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Another Country Takes a Symbolic Stand for Elephants by Crushing Ivory

Another Country Takes a Symbolic Stand for Elephants by Crushing Ivory

This week Belgium took a symbolic stand for elephants by crushing its entire stockpile of confiscated ivory in a move that condemns poaching and the illegal trade in wildlife.

The event was hosted by Belgian Vice Prime Minister Laurette Onkelinx, who was joined by members of the International Fund for Animal Welfare (IFAW), who helped organize the event, and officials from European and African countries, including elephant range states.

Belgium’s crush followed similar events held in the U.S., France, China and the UK and destroyed 1.5 tons of ivory that had been seized over the past 25 years, sending a strong message to the world that the trade in ivory has to stop. Conservationists are applauding the move in part because Belgium is believed to be a key transit point for the illegal trade between Africa and Asia and because it is home to the European Union’s headquarters.

IFAW’s President and CEO, Azzedine Downes, believes Belgium’s crush will “make ripples throughout Europe.”

While destroying stockpiles of ivory won’t stop poaching, the events send a message that ivory has no value. It isn’t a symbol of affluence, but of selfishness, death and corruption that no one should want. As IFAW points out, these events also keep the issue in the public eye and help raise awareness about the plight of elephants who continue to be slaughtered by the thousands simply for their tusks.

IFAW estimates that up to 50,000 elephants are killed every year, which breaks down to 100 elephants dying each day, or one dying every 15 minutes. By some estimates, if drastic actions aren’t taken these amazing animals could disappear in a mere 10 years.

Fortunately for elephants, leaders are taking this issue seriously and continue to come together to strengthen efforts to fight wildlife trafficking.

Belgium’s crush came just in time for the Conference on the EU Approach Against Wildlife Trafficking, which was held in Brussels this week, ending a public consultation launched in February that asked how the EU can stop wildlife trafficking.

The meeting hosted 170 representatives with various backgrounds who discussed different ways EU member states can help fight the illegal trade in ivory and combat organized wildlife crime. According to a press release, this marks the first time representatives from all parts of government came together with practitioners from the entire enforcement chain, which shows the need for more coordinated efforts to crack down on poachers and traffickers.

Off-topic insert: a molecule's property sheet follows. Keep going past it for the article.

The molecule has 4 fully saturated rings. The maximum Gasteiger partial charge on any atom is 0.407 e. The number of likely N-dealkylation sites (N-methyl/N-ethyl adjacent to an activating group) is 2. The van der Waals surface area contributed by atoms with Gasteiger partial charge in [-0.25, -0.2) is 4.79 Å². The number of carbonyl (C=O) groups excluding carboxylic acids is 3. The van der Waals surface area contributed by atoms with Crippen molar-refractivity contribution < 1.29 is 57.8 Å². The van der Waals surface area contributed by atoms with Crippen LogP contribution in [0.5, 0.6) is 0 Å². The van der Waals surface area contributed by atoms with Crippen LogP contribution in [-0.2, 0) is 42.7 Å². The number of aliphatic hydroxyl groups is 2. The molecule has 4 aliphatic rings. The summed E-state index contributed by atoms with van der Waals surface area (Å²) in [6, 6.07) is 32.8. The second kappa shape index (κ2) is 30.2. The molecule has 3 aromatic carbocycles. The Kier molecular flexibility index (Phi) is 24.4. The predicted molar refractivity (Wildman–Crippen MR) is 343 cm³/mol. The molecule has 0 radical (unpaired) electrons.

Representatives stressed the need for improving enforcement of existing laws and the potential for taking diplomatic actions against countries that are affected by wildlife trafficking, in addition to talking about how to maximize international cooperation to investigate and take action against organized criminal networks.

The EU Commission will examine the input and announce changes it plans to make on the issue.

Meanwhile, in more good news for elephants from the states, the U.S. Fish and Wildlife Service banned sport hunters from importing trophies from elephants killed in Zimbabwe and Tanzania at least for the rest of the year, citing declining populations and uncontrolled poaching as motives.

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Photo credit: Thinkstock

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8:57PM PDT on Jul 13, 2014

Here we are signing petitions to save elephants and other endangered species from poachers and there are two Americans posting photos of themselves with their dead prey (lions, elephants, rhinos, etc.). What kind of example is America setting for the rest of the world?

8:31PM PDT on Jul 13, 2014

The Ugandan president just gave a standing order to shoot poachers on sight. Now this needs to be enforced. Deploy the militaries and track down the Asian criminals and criminal gangs who are smuggling and do not give them any mercy. This is the only option that works.

1:26PM PDT on Jul 6, 2014

Symbolically, I agree BUT

I hope they can find a good use for the ivory powder that the elephants gave their lives for...

1:19AM PDT on Jul 2, 2014

This is great news, but I do disagree with one line - "While destroying stockpiles of ivory won’t stop poaching, the events send a message that ivory has no value.
Ivory does have value to the elephants themselves!!

3:13PM PDT on Jun 5, 2014

Petition already signed.... Great symbolic stuff, but please, start by doing something that will repel poachers! Like a life sentence in jail!!

7:57PM PDT on Apr 26, 2014

Good news from Belguim. I hope the EU can continue to increase punishments towards poachers. The US needs to step up and become a bigger player against the poaching also.

7:39AM PDT on Apr 23, 2014

Animals are far better than humans!!! Only humans would think of using animals for everything for the benefits just for humans! When animals extinct, I hope poachers and animals abusers would extinct as well as they can't adjust their greedy way of life without killing, maybe they end up killing other humans.

7:20PM PDT on Apr 18, 2014

I'm afraid this is going to back fire. Destroying something so beautiful and valuable as ivory thinking you're making it worthless, is not going to change an ages old mindset. The poachers think the animals are worthless and kill them only for the ivory and the value just went sky high since the stock pile was destroyed. Stupid, stupid mistake! I hope I'm wrong, but now that the ivory is worth more, the people who have so little to begin with have nothing to lose by risking poaching.

1:17AM PDT on Apr 18, 2014

nice

8:45AM PDT on Apr 17, 2014

THANK U BELGIUM this is good news

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